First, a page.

Role of the red blood cell in nitric oxide homeostasis and hypoxic vasodilation

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Nitric oxide (NO) regulates normal vasomotor tone and modulates important homeostatic functions such as thrombosis, cellular proliferation, and adhesion molecule expression. Recent data implicate a critical function for hemoglobin and the erythrocyte in regulating the bioavailability of NO in the vascular compartment. Under normoxic conditions the erythrocytic hemoglobin scavenges NO and produces a vasopressor effect that is limited by diffusional barriers along the endothelium and in the unstirred layer around the erythrocyte. In hemolytic diseases, intravascular hemolysis releases hemoglobin from the red blood cell into plasma (decompartmentalizes the hemoglobin), which is then able to scavenge endothelial derived NO 600-fold faster than erythrocytic hemoglobin, thereby dysregulating NO homoestasis. In addition to releasing plasma hemoglobin, the red cell contains arginase which when released into plasma further dysregulates arginine metabolism. These data support the existence of a novel mechanism of human disease, hemolysis associated endothelial dysfunction, that potentially participates in the vasculopathy of iatrogenic and hereditary hemolytic conditions. In addition to providing an NO scavenging role in the physiological regulation of NO-dependent vasodilation, hemoglobin and the erythrocyte may deliver NO as the hemoglobin deoxygenates. Two mechanisms have been proposed to explain this principle: 1) Oxygen linked allosteric delivery of S-nitrosothiols from S-nitrosated hemoglobin (SNO-Hb), and 2) a nitrite reductase activity of deoxygenated hemoglobin that reduces nitrite to NO and vasodilates the human circulation along the physiological oxygen gradient. The later newly described role of hemoglobin as a nitrite reductase is discussed in the context of hypoxic vasodilation, blood flow regulation and oxygen sensing. © 2007 Springer Science+Business Media, LLC.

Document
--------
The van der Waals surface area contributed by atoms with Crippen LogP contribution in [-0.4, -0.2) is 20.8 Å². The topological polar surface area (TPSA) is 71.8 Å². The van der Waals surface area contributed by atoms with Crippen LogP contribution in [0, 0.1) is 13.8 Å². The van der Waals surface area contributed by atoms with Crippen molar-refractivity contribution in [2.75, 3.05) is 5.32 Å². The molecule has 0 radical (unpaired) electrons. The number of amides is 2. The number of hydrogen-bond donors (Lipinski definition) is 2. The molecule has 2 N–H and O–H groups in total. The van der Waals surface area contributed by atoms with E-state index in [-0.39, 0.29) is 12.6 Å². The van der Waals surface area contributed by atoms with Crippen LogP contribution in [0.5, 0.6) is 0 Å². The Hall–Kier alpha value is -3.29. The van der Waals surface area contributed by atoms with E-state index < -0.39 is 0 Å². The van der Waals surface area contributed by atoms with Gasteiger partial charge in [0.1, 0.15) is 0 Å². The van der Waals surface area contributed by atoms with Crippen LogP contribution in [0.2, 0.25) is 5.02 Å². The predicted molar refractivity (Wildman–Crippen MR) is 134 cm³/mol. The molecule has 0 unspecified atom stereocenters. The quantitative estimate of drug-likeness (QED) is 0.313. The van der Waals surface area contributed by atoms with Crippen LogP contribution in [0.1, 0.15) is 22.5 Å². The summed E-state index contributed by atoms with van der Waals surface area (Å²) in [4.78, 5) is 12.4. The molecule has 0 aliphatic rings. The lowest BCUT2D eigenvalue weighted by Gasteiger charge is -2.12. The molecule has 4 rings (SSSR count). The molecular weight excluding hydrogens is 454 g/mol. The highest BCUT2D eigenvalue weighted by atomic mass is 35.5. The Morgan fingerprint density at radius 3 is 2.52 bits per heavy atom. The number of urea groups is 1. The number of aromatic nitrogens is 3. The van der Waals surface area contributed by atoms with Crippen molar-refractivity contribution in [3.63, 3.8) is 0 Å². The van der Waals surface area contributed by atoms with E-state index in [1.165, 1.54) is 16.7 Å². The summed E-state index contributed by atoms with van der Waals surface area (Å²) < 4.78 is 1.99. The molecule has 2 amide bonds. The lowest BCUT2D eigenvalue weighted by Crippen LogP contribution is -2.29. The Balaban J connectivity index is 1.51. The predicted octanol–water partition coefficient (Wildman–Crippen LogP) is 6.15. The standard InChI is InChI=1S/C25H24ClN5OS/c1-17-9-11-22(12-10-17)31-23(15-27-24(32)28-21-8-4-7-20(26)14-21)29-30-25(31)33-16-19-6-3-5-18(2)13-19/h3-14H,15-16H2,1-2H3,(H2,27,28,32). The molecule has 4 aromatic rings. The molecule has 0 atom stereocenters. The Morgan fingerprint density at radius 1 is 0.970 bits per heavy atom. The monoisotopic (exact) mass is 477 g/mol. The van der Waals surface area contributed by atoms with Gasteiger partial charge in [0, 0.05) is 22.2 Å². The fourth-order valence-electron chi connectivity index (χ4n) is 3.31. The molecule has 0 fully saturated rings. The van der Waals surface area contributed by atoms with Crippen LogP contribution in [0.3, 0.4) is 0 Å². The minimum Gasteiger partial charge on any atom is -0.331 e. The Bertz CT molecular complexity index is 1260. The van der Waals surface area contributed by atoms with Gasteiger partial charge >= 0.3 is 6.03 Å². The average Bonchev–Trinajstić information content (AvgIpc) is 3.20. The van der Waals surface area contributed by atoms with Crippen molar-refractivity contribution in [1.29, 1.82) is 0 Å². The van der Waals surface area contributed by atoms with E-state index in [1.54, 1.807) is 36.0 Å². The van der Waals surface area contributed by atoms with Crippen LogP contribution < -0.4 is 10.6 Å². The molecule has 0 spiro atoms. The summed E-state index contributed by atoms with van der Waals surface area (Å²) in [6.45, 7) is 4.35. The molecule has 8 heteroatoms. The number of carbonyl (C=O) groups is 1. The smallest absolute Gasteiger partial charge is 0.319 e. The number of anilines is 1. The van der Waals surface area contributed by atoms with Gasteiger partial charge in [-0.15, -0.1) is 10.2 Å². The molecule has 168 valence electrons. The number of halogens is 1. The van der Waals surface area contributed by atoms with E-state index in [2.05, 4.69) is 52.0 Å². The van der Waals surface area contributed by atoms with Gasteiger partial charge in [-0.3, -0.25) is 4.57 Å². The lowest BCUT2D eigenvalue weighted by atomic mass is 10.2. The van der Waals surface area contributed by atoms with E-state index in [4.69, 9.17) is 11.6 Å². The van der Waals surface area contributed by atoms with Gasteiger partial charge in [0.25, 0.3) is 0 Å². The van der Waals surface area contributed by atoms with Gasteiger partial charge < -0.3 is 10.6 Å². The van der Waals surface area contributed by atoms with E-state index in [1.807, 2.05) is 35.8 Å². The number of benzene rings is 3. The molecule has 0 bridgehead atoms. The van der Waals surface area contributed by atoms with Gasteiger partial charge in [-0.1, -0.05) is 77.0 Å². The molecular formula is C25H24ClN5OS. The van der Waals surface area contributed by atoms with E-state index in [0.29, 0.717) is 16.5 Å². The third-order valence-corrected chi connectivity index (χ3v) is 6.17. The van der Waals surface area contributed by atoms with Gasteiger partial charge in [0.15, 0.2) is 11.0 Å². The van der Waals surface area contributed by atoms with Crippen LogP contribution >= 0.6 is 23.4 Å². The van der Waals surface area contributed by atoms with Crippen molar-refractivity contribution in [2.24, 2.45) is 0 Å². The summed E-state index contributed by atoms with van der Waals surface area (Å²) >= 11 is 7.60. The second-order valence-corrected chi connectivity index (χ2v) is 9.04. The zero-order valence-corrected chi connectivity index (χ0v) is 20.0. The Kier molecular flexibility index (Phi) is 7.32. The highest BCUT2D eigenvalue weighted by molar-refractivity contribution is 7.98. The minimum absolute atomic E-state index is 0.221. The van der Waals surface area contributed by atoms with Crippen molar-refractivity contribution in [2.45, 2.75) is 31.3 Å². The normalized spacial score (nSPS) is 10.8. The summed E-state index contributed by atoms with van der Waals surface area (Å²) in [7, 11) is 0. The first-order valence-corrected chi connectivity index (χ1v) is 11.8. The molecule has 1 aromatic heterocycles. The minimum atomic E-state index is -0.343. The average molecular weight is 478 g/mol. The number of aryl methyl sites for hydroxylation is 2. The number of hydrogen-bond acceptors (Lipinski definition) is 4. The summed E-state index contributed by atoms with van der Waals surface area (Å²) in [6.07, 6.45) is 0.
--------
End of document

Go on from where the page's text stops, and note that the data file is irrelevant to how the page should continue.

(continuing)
Gladwin, M. T. (2006). Role of the red blood cell in nitric oxide homeostasis and hypoxic vasodilation. In Advances in Experimental Medicine and Biology (Vol. 588, pp. 189–205). Springer New York.

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